Preclinical evaluation of immunostimulatory gene therapy for pancreatic cancer
- Plats: Fåhræussalen, Rudbecklaboratoriet, Dag Hammarskjölds väg 20, Uppsala
- Doktorand: Eriksson, Emma
- Om avhandlingen
- Arrangör: Institutionen för immunologi, genetik och patologi
- Kontaktperson: Eriksson, Emma
Pancreatic cancer is characterized by its desmoplastic tumor microenvironment and the infiltration of immunosuppressive cells. It is a devastating disease where most patients are diagnosed at a late stage and the treatment options are few. The development of new treatments is surly needed. One treatment option explored is the use of immunotherapy with the intent to activate the immune system and change the balance from pro-tumor to anti-tumor. This thesis presents the idea of using oncolytic adenoviruses called LOAd-viruses that are armed with immunostimulatory- and microenvironment-modulating transgenes. For effective treatment of pancreatic cancer, the virus needs to be able to be given in addition to standard therapy, the chemotherapy gemcitabine. In paper I, the immunomodulatory effect of gemcitabine was evaluated in blood from pancreatic cancer patients receiving their first 28-day cycle of treatment with infusions day 1, 8 and 15 followed by a resting period. Gemcitabine reduced the level of immunosup-pressive cells and molecules but the effect did not last throughout the resting period. On the other hand, gemcitabine did not affect the level or proliferative function of effector T cells indicating that gemcitabine could be combined with immunotherapy.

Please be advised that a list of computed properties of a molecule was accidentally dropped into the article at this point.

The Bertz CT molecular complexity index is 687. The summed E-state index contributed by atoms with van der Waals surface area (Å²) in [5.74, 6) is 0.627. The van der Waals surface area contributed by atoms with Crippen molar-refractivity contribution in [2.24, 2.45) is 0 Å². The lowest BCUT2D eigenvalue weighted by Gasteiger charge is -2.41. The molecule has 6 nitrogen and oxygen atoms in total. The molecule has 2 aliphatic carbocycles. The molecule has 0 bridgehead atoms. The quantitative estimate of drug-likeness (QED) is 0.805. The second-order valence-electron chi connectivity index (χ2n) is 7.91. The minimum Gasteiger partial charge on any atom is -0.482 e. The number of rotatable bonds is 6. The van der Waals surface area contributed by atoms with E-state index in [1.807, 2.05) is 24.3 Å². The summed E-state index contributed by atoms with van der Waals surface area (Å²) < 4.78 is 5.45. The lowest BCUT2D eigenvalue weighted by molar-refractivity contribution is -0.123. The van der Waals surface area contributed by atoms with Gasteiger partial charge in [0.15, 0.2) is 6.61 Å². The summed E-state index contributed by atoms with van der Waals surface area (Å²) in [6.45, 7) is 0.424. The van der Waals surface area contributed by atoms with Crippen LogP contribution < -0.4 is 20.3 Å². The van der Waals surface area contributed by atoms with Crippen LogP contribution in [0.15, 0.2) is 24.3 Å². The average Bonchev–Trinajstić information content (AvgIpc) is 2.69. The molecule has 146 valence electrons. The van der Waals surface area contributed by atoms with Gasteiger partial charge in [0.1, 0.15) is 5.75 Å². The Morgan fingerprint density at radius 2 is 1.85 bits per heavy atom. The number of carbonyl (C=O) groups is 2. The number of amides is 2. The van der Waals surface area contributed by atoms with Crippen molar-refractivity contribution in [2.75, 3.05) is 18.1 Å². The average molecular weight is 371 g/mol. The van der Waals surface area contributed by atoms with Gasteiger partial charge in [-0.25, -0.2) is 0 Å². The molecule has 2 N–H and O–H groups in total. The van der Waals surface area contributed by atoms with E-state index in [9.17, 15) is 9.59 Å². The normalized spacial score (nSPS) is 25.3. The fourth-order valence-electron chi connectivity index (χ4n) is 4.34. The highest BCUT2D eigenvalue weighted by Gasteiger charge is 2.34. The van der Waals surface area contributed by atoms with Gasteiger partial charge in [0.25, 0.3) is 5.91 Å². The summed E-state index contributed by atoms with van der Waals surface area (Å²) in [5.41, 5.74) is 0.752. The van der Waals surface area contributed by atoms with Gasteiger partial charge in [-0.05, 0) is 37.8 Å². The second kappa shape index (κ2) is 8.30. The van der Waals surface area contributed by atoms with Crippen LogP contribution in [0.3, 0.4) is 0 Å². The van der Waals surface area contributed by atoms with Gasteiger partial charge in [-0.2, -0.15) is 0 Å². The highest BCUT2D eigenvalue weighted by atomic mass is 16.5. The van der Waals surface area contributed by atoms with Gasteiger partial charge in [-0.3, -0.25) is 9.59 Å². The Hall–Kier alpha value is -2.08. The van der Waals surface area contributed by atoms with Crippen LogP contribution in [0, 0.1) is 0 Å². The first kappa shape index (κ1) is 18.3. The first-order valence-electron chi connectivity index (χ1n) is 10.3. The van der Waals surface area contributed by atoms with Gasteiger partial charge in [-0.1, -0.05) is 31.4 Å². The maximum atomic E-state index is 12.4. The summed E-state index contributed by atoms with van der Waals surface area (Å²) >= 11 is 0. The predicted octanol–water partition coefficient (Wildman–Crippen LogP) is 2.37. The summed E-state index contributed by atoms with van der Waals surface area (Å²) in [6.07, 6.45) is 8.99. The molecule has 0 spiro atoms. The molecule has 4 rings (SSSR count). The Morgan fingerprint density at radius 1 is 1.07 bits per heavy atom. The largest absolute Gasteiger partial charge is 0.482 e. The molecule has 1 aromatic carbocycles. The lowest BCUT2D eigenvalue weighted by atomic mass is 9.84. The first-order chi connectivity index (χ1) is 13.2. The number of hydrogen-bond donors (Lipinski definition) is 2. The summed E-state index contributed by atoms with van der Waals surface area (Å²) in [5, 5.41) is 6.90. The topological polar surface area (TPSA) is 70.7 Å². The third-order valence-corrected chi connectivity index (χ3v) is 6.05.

The LOAd700 virus expresses a novel membrane-bound trimerized form of CD40L (TMZ-CD40L). In paper II, LOAd700 showed to be oncolytic in pancreatic cancer cell lines as well as being immunostimulatory as shown by its capacity to activate dendritic cells (DCs), myeloid cells, endothelium, and to promote expansion of antigen-specific T cells. In paper III, LOAd703 armed with both 4-1BBL and TMZ-CD40L was evaluated. LOAd703 gave a more profound effect than LOAd700 on activation of DCs and the virus was also capable of reducing factors in stellate cells connected to the desmo-plastic and immunosuppressive microenvironment. In paper IV, LOAd713 armed with TMZ-CD40L in combination with a single-chain variable fragment against IL-6R was evaluated. The virus could kill pancreatic cancer cells lines through oncolysis and could also reduce factors involved in desmoplasia in stellate cells. Most interestingly, LOAd713 could reduce the up-regulation of PD-1/PD-L1 in DCs after CD40 activation. Taken together, LOAd703 and LOAd713 seem to have interesting features with their combination of immunostimulation and microenvironment modulation. At present, LOAd703 is evaluated in a clinical trial for pancreatic cancer (NCT02705196).